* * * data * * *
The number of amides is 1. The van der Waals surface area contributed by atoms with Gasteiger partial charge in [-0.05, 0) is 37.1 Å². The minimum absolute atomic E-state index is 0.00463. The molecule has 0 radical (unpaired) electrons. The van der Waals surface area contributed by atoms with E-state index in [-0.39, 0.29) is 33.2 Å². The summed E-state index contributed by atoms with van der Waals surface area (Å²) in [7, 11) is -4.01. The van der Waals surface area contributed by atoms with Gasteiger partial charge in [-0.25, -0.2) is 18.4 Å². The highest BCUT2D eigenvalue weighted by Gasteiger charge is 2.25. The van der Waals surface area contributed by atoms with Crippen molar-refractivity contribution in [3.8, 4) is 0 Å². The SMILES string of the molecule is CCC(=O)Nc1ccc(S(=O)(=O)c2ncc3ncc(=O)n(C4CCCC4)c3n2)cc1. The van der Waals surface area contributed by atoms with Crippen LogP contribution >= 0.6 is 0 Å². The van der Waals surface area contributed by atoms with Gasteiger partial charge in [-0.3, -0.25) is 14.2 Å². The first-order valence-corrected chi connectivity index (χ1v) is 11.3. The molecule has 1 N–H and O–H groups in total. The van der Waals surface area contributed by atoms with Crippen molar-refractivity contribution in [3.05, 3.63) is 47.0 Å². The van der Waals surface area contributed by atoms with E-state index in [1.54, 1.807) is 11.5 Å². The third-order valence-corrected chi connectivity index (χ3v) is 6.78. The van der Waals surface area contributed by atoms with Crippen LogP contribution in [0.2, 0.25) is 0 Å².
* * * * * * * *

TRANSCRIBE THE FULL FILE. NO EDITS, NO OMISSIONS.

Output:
The number of amides is 1. The van der Waals surface area contributed by atoms with Gasteiger partial charge in [-0.05, 0) is 37.1 Å². The minimum absolute atomic E-state index is 0.00463. The molecule has 0 radical (unpaired) electrons. The van der Waals surface area contributed by atoms with E-state index in [-0.39, 0.29) is 33.2 Å². The summed E-state index contributed by atoms with van der Waals surface area (Å²) in [7, 11) is -4.01. The van der Waals surface area contributed by atoms with Gasteiger partial charge in [-0.25, -0.2) is 18.4 Å². The highest BCUT2D eigenvalue weighted by Gasteiger charge is 2.25. The van der Waals surface area contributed by atoms with Crippen molar-refractivity contribution in [3.8, 4) is 0 Å². The SMILES string of the molecule is CCC(=O)Nc1ccc(S(=O)(=O)c2ncc3ncc(=O)n(C4CCCC4)c3n2)cc1. The van der Waals surface area contributed by atoms with Crippen LogP contribution >= 0.6 is 0 Å². The van der Waals surface area contributed by atoms with Gasteiger partial charge in [-0.3, -0.25) is 14.2 Å². The first-order valence-corrected chi connectivity index (χ1v) is 11.3. The molecule has 1 N–H and O–H groups in total. The van der Waals surface area contributed by atoms with Crippen molar-refractivity contribution in [3.05, 3.63) is 47.0 Å². The van der Waals surface area contributed by atoms with E-state index in [1.54, 1.807) is 11.5 Å². The third-order valence-corrected chi connectivity index (χ3v) is 6.78. The van der Waals surface area contributed by atoms with Crippen LogP contribution in [0.2, 0.25) is 0 Å².